Senate Judiciary Crime and Terrorism Subcommittee chair Sheldon Whitehouse (D-R.I.) and Steptoe & Johnson partner Stewart Baker were agreed on at least one thing at cybersecurity hearing Wednesday: there are two types of networks, ones who know they have been hacked and ones who don't.
That was one of the sobering moments in a hearing on how the Senate should proceed on cybersecurity protection legislation. The House last month passed a bill, HR 3523, the Cyber Intelligence Sharing and Protection Act, that allows for government sharing of cyberthreat information with industry, and vice versa, subject to some restrictions, though not enough for privacy groups.
At the Senate hearing Wednesday, the White House emphasized the need for cybersecurity standards that companies can be held accountable for. While he conceded that there were many good actors, he said there were also ones who left with their own devices and won't take the steps to protect their networks.
And those nets are in need of protection, suggested Cheri McGuire, VP of Symantec. She told the committee that there was a 42% increase in targeted attacks in 2012. And those attacks were paying off for criminals.
She said that approximately 93 million identities were revealed through hacking, theft or operator error. "That is 93 million people whose personal information is now potentially for sale on the black market - 93 million people who are at risk for credit card fraud, identity theft and other illegal schemes."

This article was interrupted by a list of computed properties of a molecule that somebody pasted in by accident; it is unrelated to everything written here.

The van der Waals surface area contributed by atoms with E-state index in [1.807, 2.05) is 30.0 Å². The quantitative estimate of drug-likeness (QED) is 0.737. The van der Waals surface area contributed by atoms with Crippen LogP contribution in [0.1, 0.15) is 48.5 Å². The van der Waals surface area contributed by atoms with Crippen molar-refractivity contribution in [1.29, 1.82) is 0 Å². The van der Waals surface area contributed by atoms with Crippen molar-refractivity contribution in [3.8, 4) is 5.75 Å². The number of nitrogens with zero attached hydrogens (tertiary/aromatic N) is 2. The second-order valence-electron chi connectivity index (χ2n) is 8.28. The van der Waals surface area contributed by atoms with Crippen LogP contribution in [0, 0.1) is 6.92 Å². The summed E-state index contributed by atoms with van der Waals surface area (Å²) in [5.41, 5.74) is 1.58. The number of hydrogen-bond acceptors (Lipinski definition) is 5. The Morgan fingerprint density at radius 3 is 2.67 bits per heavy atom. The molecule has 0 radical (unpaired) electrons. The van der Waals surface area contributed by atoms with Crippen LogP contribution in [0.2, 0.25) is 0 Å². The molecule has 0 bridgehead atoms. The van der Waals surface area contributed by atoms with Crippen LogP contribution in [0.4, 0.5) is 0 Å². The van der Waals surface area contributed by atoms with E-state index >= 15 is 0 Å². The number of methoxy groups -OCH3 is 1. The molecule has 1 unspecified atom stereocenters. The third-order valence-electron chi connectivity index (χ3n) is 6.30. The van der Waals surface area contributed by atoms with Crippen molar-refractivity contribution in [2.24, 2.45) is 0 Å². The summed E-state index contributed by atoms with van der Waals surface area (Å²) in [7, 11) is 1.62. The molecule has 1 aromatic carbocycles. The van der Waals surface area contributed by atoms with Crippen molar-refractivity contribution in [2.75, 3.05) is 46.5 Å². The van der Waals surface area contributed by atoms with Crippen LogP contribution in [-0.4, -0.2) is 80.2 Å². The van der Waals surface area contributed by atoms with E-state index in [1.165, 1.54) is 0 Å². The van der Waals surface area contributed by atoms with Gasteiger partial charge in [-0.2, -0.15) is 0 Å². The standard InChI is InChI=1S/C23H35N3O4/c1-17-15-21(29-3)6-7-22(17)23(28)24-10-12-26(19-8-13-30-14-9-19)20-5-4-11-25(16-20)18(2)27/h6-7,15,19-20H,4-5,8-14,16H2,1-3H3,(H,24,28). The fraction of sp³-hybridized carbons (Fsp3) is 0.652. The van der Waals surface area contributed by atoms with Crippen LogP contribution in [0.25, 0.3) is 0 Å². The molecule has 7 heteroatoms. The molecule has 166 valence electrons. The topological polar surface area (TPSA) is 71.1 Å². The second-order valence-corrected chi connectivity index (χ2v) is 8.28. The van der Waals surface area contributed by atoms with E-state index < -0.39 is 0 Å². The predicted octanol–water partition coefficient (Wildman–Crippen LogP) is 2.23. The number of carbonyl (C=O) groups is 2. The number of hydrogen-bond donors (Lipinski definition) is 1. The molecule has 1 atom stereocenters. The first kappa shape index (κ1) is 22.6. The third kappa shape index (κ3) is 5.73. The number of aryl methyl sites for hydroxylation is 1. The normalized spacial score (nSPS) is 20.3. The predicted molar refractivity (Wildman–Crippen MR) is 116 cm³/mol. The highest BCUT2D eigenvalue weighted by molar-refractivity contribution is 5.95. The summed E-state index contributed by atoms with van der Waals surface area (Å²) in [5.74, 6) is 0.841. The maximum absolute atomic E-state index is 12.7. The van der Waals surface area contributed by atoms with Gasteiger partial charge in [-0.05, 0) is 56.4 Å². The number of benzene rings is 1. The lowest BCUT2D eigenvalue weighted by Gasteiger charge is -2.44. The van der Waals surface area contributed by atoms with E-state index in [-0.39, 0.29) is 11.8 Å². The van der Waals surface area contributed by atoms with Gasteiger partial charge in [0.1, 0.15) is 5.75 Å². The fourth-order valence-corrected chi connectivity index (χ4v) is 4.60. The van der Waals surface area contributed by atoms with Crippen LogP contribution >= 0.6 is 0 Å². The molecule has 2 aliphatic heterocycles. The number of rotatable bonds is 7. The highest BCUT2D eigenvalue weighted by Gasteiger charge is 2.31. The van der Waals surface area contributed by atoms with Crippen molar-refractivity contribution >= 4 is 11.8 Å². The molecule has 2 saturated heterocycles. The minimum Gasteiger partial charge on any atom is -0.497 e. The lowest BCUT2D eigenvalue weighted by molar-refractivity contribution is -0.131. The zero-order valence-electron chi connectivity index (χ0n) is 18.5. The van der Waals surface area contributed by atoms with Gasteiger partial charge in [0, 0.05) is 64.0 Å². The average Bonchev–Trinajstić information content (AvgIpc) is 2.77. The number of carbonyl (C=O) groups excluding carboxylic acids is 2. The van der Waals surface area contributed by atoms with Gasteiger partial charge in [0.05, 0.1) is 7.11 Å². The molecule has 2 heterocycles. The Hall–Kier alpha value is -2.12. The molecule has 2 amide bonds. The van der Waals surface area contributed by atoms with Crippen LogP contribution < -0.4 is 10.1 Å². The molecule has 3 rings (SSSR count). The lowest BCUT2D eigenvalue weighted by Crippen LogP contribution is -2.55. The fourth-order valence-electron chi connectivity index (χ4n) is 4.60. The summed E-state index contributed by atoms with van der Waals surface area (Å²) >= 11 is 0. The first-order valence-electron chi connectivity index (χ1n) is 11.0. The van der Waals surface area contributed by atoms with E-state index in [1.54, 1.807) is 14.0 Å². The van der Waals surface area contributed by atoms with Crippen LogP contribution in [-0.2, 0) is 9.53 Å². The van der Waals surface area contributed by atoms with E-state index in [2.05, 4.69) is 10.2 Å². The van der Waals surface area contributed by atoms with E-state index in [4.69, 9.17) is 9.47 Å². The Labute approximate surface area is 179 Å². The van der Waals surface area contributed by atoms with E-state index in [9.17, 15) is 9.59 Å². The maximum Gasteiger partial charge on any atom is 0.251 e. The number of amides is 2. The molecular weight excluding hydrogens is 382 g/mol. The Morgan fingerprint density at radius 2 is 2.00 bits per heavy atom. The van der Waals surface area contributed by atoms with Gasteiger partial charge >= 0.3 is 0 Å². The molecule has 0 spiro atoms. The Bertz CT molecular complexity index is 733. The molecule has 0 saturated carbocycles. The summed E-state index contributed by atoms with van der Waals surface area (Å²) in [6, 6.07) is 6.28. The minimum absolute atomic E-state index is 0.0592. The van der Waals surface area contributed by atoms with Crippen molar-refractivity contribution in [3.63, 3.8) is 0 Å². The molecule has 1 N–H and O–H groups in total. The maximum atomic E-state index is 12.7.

Baker, former general counsel to the National Security Agency, warned that network insecurity "easily cause the United States to lose its next serious military confrontation."
But Baker was not done. "Our network security, in short, is toast," he said in testimony. "We've been living in a dream world, thinking that if we could just fix all the security holes that hackers have been exploiting, then our networks would at last be secure. But if that dream were ever achievable, it looks hopeless today. The resources that hackers are putting into finding holes are growing steadily, as the modest risks and great rewards of exploiting networks continues to attract everyone from nation states to organized crime."
Given that, he said, private companies should have more latitude to do their own investigations. "Private investigators and deputized citizens and repo men aren't the same as vigilantes or a lynch mob," he said. "They are institutions that allow the victim of a crime to supplement law enforcement."
He also cautioned against regulations that become out of date before they hit the page.
Whitehouse agreed there could be a danger of regulation holding back cybersecurity efforts, and a price to be paid for that. But he also said there was the danger of the free riders, laggards and cheats who don't adopt protection for economic reasons or under the impression the government will save their read ends, and that there was a cost to that as well.
He said he came down on the side of standards.
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